On its own, the Common Core was not a curriculum; it did not tell schools to use particular textbooks, lesson plans or technology. The standards provided a philosophy for instruction. Teachers would focus on fewer topics and cover each in greater depth. They would bring abstract lessons to life by explaining how skills could be applied in the modern world. And they would emphasize critical thinking at every turn.There has been a lot of controversy over the new Common Core standards introduced to both students and teachers. While it is a seemingly hopeful proposal to increase test scores and classroom learning, some schools are left struggling.
While many have heard the opinions of teachers, administrators, and parents, it is interesting to hear the opinions of a 9-year-old acclimating to the new system. Hernández introduces Chrispin, a Haitian emigrant who once considered himself the smartest in his kindergarten class. Now, he is falling to the bottom of his fourth grade class and is left feeling unsure as to why. The article explores his new rigorous study schedules and his earnest attempt at dreaded long division.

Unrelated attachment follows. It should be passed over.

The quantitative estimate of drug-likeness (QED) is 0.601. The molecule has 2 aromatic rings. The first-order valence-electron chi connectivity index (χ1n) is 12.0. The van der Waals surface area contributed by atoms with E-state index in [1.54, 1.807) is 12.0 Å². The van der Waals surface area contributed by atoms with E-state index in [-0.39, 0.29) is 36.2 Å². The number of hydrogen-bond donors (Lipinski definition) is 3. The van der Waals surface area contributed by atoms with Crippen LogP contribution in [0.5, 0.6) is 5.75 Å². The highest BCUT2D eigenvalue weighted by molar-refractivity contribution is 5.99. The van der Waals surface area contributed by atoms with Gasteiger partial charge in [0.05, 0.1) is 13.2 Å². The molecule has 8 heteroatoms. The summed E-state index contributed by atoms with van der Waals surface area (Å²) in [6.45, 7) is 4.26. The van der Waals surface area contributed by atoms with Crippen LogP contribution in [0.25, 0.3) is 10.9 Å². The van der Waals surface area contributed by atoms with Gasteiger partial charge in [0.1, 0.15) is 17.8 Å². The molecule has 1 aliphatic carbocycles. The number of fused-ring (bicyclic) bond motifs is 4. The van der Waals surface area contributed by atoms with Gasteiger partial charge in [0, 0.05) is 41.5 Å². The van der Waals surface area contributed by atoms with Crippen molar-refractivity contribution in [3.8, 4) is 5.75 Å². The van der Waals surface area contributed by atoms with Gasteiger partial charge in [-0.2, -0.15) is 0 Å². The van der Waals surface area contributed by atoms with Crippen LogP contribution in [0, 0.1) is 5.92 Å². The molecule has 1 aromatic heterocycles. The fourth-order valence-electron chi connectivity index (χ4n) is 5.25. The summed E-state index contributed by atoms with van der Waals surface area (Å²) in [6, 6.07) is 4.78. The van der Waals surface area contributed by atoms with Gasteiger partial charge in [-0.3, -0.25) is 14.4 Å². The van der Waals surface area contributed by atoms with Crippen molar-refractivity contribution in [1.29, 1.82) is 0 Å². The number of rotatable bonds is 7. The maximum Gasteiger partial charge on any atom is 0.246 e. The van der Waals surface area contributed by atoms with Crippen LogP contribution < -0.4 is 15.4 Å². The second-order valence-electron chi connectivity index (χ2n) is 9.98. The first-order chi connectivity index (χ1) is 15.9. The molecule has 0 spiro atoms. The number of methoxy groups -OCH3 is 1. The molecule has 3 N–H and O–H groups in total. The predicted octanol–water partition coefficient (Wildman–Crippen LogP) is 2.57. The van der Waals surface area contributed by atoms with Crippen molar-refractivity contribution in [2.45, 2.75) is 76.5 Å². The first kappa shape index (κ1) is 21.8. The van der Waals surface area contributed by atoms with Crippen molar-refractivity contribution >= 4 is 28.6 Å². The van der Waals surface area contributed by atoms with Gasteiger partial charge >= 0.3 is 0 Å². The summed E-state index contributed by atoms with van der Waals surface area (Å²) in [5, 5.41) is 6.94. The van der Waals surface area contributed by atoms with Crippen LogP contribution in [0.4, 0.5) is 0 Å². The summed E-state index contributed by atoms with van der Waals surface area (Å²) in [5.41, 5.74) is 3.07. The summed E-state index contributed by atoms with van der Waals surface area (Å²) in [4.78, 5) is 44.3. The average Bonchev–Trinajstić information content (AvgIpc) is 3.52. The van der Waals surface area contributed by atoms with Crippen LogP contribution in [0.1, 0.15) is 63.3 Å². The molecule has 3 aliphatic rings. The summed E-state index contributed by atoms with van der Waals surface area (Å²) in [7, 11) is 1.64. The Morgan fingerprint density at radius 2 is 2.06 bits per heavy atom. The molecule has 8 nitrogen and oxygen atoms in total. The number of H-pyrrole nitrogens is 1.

The entire article raises the question of whether the Common Core is truly succeeding in what it sets out to do. Are children expected to change their ways of learning so quickly? Are teachers expected to do the same with teaching? The article suggests that perhaps the problem does not rest within the new standards, but how it is being implemented.
-----//-----If you are contending with implementing "Common Core" check out "Reading Informational Texts" at Prestwickhouse.com.